Differences Between Centralized And Decentralized HVAC
Posted on: 29 November 2022Share
A centralized HVAC system cools or heats air at a central location and distributes it to other house parts. A decentralized HVAC has individual units in different parts of the house for independent heating and cooling. Below are some critical areas in which the two HVAC systems differ.
Space Utilization and Aesthetics
One of the best things about a centralized system is that you can create a dedicated place for it. Say you have a part of your house that you are unlikely to use. Alternatively, maybe you have space where you can create an additional room. You can install a centralized HVAC in that space and have it out of the way.
An out-of-the-way installation means the unit and its accessories don't have to interfere with your home's décor. Centralization also means you can maximize the uses of other parts of your house.
Consider two forms of efficiency when comparing centralized and decentralized HVAC systems. First, consider energy efficiency, where the decentralized system rules. With a decentralized system, you can customize your heating and cooling needs depending on each zone's needs. For example, you can heat and cool the upstairs rooms independently of the lower ones.
Secondly, a decentralized system also cools and heats your home more efficiently than a centralized system. Again, the reason is that decentralization allows each part of the HVAC to target independent heating and cooling to different parts of the house.
Your HVAC system will need regular maintenance and perhaps repair at some point. A decentralized system can be challenging to maintain and repair because the different parts of the system are scattered all over the building. Contrast this with a centralized HVAC where the contractor can easily work on the system because all its components are in the same place.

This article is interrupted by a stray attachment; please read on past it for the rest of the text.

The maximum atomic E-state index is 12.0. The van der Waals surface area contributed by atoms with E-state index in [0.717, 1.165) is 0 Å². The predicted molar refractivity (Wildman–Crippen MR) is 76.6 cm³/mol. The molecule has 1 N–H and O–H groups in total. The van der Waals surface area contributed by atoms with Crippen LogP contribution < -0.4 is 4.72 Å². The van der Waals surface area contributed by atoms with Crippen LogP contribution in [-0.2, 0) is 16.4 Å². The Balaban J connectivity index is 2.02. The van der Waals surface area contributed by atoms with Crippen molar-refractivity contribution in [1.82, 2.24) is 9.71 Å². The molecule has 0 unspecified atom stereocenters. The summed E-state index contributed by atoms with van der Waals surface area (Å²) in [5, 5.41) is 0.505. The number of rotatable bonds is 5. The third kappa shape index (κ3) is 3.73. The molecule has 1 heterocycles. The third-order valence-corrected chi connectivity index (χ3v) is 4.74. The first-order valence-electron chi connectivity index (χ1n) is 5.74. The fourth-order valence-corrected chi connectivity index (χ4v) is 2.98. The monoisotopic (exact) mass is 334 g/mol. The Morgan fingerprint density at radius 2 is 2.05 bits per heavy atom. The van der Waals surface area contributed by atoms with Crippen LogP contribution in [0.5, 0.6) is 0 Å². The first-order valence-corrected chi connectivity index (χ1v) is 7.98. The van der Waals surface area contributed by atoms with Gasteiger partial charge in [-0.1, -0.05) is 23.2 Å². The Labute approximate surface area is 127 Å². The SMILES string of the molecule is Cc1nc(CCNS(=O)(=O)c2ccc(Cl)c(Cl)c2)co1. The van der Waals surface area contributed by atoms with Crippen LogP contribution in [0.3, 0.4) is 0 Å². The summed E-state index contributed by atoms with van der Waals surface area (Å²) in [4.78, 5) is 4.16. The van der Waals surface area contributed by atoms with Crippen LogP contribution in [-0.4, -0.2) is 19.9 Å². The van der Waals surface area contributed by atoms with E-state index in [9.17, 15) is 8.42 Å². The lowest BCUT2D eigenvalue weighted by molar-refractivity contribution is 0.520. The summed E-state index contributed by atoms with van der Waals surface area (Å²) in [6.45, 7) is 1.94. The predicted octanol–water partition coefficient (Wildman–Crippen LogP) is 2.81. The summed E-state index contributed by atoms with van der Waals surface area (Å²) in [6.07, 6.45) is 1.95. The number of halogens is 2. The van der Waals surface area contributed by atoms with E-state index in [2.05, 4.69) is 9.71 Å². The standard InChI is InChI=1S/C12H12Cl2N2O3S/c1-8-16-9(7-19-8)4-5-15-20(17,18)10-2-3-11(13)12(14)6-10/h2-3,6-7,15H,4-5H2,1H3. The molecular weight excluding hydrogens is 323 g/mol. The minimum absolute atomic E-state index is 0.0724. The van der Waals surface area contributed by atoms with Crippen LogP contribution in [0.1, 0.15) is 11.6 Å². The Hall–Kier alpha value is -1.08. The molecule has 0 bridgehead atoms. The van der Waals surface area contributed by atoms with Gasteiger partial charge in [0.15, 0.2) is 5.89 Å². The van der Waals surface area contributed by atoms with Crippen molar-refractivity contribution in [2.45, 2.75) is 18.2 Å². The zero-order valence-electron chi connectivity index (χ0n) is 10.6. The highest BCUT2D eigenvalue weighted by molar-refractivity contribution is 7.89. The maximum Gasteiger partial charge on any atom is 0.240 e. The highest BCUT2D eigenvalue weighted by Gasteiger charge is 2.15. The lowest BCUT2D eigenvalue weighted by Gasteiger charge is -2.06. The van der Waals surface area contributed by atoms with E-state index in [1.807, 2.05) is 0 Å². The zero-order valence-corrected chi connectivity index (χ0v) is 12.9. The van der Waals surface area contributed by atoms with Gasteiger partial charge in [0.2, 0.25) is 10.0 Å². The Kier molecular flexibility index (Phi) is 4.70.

One of the best things about a decentralized system is that you don't lose service to the entire house if one part of the system malfunctions. For example, you can lose cooling in the kitchen and still enjoy the service in the bedroom. This situation is impossible with a centralized system where a system failure affects the whole building.
Centralized HVAC typically has higher initial costs than decentralized HVAC. For example, you need ductwork running to and from the HVAC unit irrespective of the house size and layout if you opt for a central system. The duct material and installation labor increase overall HVAC installation costs.
Whichever option you choose, get an experienced HVAC contractor for the installation. After that, use regular maintenance to care for the system, and it will serve you efficiently for a long time.
Contact a company like Trane South for more information.